Of course there are a ton of variables, but these are good logistic rules to use. So yes, you can totally do a reception in four hours or less — you just might have to make a few sacrifices.

Comments on Is four hours long enough for a reception?

  1. I think the hire a badass bit is the best advice ever! I ended up being the bad ass for my friends 4 hour reception and there was definitely alot of it that ended up needing to be done.

    • I ended up doing a bit of this at my own wedding. We had people to wrangle for group photos but I think the fancy venue and laid back atmosphere (which we totally wanted the rest of the time) took over and if we’d waited for someone to politely go around each little group and ask for the people needed in the photos, then go back and get the ones who’s wandered off again we would have spent all day on photos.

      So instead I stood in the middle of the area and used my “hearding cats…I mean children, in from the beach” voice from my gap year to make announcements like “If you are related to the bride you need to be in this photo!”

      I think a few people were suprised, but it worked.

    • Yes the basass part is the best! It’s just nice to have that friend that bosses people around without being a dick!

  2. Huh. We had a four-hour afternoon reception for 150 people, with buffet and no official people-herders, and it worked terrifically. We did go directly from ceremony to reception without pictures, which probably helped, and didn’t really do Official Wedding Events much– we had three toasts and a swordfight, on improvised scheduling for when people seemed to be slowing down a bit on food– but it wasn’t a high-stress event at all.

    Then again, we may have just gotten lucky on our chaos percentage. 😉 I could believe that. It was astonishingly seamless for a laid-back hand-wavy event.

  3. Four hours is totally long enough. My wedding reception lasted around four hours, and I don’t know if I would have wanted it to be any longer. For the record, we did NOT do a first look. Instead, we kept our formal portraits to a minimum. We also had a buffet. We had around 90 guests. While I didn’t get to speak to everybody, I did get to visit with most of our guests.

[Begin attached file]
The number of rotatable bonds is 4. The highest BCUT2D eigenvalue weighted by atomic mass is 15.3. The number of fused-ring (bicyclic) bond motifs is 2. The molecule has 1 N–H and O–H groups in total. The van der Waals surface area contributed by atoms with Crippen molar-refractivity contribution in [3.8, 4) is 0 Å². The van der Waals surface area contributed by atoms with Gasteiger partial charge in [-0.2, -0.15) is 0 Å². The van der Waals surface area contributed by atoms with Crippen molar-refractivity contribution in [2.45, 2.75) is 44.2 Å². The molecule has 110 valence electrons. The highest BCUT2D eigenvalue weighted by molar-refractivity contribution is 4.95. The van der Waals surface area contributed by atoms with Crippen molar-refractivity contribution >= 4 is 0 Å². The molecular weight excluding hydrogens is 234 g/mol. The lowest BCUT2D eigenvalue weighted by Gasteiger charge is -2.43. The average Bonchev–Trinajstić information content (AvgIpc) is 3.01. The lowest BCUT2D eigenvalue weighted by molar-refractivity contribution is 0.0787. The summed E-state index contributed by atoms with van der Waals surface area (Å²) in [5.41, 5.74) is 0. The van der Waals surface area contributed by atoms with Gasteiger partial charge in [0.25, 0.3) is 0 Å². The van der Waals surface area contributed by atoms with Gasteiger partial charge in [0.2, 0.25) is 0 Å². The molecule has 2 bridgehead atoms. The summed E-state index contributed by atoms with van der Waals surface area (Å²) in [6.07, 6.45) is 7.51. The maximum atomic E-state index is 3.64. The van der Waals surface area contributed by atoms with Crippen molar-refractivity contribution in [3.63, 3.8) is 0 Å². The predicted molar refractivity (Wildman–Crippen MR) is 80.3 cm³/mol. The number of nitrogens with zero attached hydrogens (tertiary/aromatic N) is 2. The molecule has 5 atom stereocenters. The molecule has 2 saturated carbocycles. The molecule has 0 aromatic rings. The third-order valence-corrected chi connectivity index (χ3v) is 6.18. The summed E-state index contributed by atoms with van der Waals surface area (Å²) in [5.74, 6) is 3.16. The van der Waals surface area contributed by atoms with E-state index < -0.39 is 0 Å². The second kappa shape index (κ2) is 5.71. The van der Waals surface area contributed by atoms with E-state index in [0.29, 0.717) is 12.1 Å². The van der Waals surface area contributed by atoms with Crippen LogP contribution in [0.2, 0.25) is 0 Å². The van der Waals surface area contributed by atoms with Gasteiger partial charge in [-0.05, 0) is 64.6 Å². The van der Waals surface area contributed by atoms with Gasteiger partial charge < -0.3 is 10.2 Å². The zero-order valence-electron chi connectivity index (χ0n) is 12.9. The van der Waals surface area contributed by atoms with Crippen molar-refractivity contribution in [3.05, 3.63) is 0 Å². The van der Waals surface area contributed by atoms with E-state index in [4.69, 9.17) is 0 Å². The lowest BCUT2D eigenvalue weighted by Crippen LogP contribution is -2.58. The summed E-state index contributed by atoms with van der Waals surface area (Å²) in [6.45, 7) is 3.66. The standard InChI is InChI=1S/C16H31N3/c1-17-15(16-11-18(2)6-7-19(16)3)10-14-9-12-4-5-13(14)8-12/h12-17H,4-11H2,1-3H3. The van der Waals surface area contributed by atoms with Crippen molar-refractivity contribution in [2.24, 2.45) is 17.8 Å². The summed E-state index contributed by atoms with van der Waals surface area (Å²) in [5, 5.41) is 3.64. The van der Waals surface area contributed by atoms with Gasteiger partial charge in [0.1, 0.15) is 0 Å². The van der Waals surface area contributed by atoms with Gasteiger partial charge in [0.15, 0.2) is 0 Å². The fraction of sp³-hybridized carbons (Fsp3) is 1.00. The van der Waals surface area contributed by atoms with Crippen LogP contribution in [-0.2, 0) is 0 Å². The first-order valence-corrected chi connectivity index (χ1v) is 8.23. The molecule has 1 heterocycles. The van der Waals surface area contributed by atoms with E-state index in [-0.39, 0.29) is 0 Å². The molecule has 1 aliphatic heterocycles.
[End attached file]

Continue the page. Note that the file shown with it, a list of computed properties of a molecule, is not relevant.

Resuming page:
Before the wedding, I was pretty worried that we would be rushed. However, everything worked out fine, and many of our guests told us that we had one of the best weddings they’d ever been to.

  4. I want to make sure everyone realizes that you can TOTALLY do a kick ass wedding reception in 4 hours or less. I’m not saying you can’t. I’m saying that if you’re concerned, these are things to keep in mind that can help you out.

    The great thing about weddings is everyone’s is different. Some people whip through a buffet, others meander through while guests behind them are dying of starvation. Some people are efficient movers, while others have to be dragged to the reception area because they’re still talking to people in the parking lot twenty minutes later.

    It’s all about finding your balance and priorities 🙂

    • “..because they’re still talking to people in the parking lot twenty minutes later.”

      Oh heavens, that sounds EXACTLY like my family. At every event, even just leaving after church.

  5. I think four hours is fine, especially with no cocktail hour. You can definitely do it! We had a five hour reception, which included a cocktail hour while we took pictures, plus speeches and a buffet and dancing and dessert and more dancing, for 75 guests. No problem.

  6. We’re planning a short reception so we can go rock out at Future Hubby’s band’s rock concert in our wedding garb 🙂 best part of the niiiiight!

  7. I actually think the advice is spot on, especially after having a small wedding on a tight schedule a month ago. It worked out because all of our vendors (the staff at the reception site, the photographer, the DJ) knew the schedule and helped us be on time, but it could have easily felt rushed. We were overwhelmed by the events/floating around so could not actually keep to the schedule by ourselves (hence, it is a good idea to post the schedule and have a “bad ass” that keeps everybody in check).

  8. Ours is going to be 4 hours, including the ceremony. It goes like this 11am- family portraits, 12:00 everyone starts showing up (brides already there!), 12:30- The hitchening, 1pm, ceremony over and we all walk to the building right beside the ceremony for buffet sandwich/soup lunch, toasts while people are eating, followed by board games. 4:30- get the F’ up out of here… 4 hours from start to finish. We wanted to keep it short and lovely!

  9. This is super helpful, actually! We’ve got about 5 hours for our ceremony AND reception (same location) plus an hour before for set-up. We’re doing a buffet, but this was still reassuring. Thanks!